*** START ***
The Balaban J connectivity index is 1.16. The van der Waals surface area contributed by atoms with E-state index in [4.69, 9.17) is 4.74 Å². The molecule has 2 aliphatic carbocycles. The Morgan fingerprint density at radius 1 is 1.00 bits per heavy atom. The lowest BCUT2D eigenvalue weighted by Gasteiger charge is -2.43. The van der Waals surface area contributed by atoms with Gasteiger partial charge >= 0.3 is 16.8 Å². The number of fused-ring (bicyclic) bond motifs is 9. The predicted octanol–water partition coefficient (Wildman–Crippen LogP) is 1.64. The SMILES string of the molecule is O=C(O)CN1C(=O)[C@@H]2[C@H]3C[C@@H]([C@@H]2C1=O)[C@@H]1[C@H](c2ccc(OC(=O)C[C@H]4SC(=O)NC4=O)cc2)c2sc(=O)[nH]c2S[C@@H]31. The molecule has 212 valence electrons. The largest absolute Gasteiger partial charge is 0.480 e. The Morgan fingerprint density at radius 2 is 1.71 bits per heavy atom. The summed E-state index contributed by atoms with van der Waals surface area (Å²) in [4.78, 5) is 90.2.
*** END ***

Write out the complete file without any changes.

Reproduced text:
The Balaban J connectivity index is 1.16. The van der Waals surface area contributed by atoms with E-state index in [4.69, 9.17) is 4.74 Å². The molecule has 2 aliphatic carbocycles. The Morgan fingerprint density at radius 1 is 1.00 bits per heavy atom. The lowest BCUT2D eigenvalue weighted by Gasteiger charge is -2.43. The van der Waals surface area contributed by atoms with Gasteiger partial charge >= 0.3 is 16.8 Å². The number of fused-ring (bicyclic) bond motifs is 9. The predicted octanol–water partition coefficient (Wildman–Crippen LogP) is 1.64. The SMILES string of the molecule is O=C(O)CN1C(=O)[C@@H]2[C@H]3C[C@@H]([C@@H]2C1=O)[C@@H]1[C@H](c2ccc(OC(=O)C[C@H]4SC(=O)NC4=O)cc2)c2sc(=O)[nH]c2S[C@@H]31. The molecule has 212 valence electrons. The largest absolute Gasteiger partial charge is 0.480 e. The Morgan fingerprint density at radius 2 is 1.71 bits per heavy atom. The summed E-state index contributed by atoms with van der Waals surface area (Å²) in [4.78, 5) is 90.2.